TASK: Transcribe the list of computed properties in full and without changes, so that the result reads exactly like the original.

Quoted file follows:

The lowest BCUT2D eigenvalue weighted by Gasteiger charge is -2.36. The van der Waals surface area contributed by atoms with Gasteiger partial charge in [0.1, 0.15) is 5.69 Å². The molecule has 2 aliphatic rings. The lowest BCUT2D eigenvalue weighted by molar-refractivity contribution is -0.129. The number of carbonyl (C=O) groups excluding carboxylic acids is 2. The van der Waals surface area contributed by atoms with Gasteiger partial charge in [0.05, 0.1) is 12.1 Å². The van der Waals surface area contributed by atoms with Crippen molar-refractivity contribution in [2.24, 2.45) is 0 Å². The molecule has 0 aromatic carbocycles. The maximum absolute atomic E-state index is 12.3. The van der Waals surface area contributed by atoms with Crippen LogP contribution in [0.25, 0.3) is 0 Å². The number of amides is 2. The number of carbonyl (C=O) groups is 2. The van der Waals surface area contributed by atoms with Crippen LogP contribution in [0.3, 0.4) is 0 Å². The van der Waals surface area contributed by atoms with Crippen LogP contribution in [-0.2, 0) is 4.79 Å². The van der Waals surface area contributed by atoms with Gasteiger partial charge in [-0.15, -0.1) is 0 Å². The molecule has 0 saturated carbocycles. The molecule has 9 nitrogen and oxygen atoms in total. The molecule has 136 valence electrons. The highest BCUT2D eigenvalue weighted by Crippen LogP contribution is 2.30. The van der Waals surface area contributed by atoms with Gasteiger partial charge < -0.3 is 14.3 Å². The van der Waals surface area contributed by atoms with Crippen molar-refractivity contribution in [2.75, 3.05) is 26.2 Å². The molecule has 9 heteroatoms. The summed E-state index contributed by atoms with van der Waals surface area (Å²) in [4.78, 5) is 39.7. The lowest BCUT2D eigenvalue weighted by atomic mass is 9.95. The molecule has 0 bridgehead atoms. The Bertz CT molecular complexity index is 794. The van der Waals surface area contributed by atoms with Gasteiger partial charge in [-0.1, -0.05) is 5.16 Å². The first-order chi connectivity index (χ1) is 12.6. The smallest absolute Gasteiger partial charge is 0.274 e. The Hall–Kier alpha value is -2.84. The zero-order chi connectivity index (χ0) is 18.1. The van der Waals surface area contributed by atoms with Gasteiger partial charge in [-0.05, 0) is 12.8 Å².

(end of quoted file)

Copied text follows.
The lowest BCUT2D eigenvalue weighted by Gasteiger charge is -2.36. The van der Waals surface area contributed by atoms with Gasteiger partial charge in [0.1, 0.15) is 5.69 Å². The molecule has 2 aliphatic rings. The lowest BCUT2D eigenvalue weighted by molar-refractivity contribution is -0.129. The number of carbonyl (C=O) groups excluding carboxylic acids is 2. The van der Waals surface area contributed by atoms with Gasteiger partial charge in [0.05, 0.1) is 12.1 Å². The van der Waals surface area contributed by atoms with Crippen molar-refractivity contribution in [2.24, 2.45) is 0 Å². The molecule has 0 aromatic carbocycles. The maximum absolute atomic E-state index is 12.3. The van der Waals surface area contributed by atoms with Crippen LogP contribution in [0.25, 0.3) is 0 Å². The number of amides is 2. The number of carbonyl (C=O) groups is 2. The van der Waals surface area contributed by atoms with Crippen LogP contribution in [0.3, 0.4) is 0 Å². The van der Waals surface area contributed by atoms with Crippen LogP contribution in [-0.2, 0) is 4.79 Å². The van der Waals surface area contributed by atoms with Gasteiger partial charge in [-0.15, -0.1) is 0 Å². The molecule has 0 saturated carbocycles. The molecule has 9 nitrogen and oxygen atoms in total. The molecule has 136 valence electrons. The highest BCUT2D eigenvalue weighted by Crippen LogP contribution is 2.30. The van der Waals surface area contributed by atoms with Gasteiger partial charge < -0.3 is 14.3 Å². The van der Waals surface area contributed by atoms with Crippen molar-refractivity contribution in [2.75, 3.05) is 26.2 Å². The molecule has 9 heteroatoms. The summed E-state index contributed by atoms with van der Waals surface area (Å²) in [4.78, 5) is 39.7. The lowest BCUT2D eigenvalue weighted by atomic mass is 9.95. The molecule has 0 bridgehead atoms. The Bertz CT molecular complexity index is 794. The van der Waals surface area contributed by atoms with Gasteiger partial charge in [-0.1, -0.05) is 5.16 Å². The first-order chi connectivity index (χ1) is 12.6. The smallest absolute Gasteiger partial charge is 0.274 e. The Hall–Kier alpha value is -2.84. The zero-order chi connectivity index (χ0) is 18.1. The van der Waals surface area contributed by atoms with Gasteiger partial charge in [-0.05, 0) is 12.8 Å².